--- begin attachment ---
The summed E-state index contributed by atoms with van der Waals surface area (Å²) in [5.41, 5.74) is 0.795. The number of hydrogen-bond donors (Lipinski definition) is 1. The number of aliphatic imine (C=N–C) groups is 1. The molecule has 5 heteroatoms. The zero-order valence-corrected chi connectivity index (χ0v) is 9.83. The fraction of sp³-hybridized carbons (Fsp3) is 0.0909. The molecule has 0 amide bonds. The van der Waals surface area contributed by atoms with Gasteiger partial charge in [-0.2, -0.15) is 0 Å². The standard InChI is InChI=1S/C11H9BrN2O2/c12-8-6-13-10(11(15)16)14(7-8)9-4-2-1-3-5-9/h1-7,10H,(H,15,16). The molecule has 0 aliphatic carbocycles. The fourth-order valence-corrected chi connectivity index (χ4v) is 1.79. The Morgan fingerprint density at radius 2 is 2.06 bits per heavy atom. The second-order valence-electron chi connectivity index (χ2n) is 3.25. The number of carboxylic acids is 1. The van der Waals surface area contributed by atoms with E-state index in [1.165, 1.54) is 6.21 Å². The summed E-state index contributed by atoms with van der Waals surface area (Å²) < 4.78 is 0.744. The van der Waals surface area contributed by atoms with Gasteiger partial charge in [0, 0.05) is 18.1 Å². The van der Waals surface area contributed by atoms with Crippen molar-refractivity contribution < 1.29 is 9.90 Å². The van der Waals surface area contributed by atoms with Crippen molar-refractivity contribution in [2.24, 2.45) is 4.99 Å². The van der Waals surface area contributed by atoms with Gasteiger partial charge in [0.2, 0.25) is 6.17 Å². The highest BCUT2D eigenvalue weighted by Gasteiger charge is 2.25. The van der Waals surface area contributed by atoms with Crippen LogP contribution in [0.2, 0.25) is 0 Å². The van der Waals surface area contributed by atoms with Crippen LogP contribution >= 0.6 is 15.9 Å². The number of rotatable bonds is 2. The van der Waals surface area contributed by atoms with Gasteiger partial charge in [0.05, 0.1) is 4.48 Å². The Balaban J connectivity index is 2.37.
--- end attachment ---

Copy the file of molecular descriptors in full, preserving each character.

The summed E-state index contributed by atoms with van der Waals surface area (Å²) in [5.41, 5.74) is 0.795. The number of hydrogen-bond donors (Lipinski definition) is 1. The number of aliphatic imine (C=N–C) groups is 1. The molecule has 5 heteroatoms. The zero-order valence-corrected chi connectivity index (χ0v) is 9.83. The fraction of sp³-hybridized carbons (Fsp3) is 0.0909. The molecule has 0 amide bonds. The van der Waals surface area contributed by atoms with Gasteiger partial charge in [-0.2, -0.15) is 0 Å². The standard InChI is InChI=1S/C11H9BrN2O2/c12-8-6-13-10(11(15)16)14(7-8)9-4-2-1-3-5-9/h1-7,10H,(H,15,16). The molecule has 0 aliphatic carbocycles. The fourth-order valence-corrected chi connectivity index (χ4v) is 1.79. The Morgan fingerprint density at radius 2 is 2.06 bits per heavy atom. The second-order valence-electron chi connectivity index (χ2n) is 3.25. The number of carboxylic acids is 1. The van der Waals surface area contributed by atoms with E-state index in [1.165, 1.54) is 6.21 Å². The summed E-state index contributed by atoms with van der Waals surface area (Å²) < 4.78 is 0.744. The van der Waals surface area contributed by atoms with Gasteiger partial charge in [0, 0.05) is 18.1 Å². The van der Waals surface area contributed by atoms with Crippen molar-refractivity contribution < 1.29 is 9.90 Å². The van der Waals surface area contributed by atoms with Crippen molar-refractivity contribution in [2.24, 2.45) is 4.99 Å². The van der Waals surface area contributed by atoms with Gasteiger partial charge in [0.2, 0.25) is 6.17 Å². The highest BCUT2D eigenvalue weighted by Gasteiger charge is 2.25. The van der Waals surface area contributed by atoms with Crippen LogP contribution in [0.2, 0.25) is 0 Å². The van der Waals surface area contributed by atoms with Crippen LogP contribution >= 0.6 is 15.9 Å². The number of rotatable bonds is 2. The van der Waals surface area contributed by atoms with Gasteiger partial charge in [0.05, 0.1) is 4.48 Å². The Balaban J connectivity index is 2.37.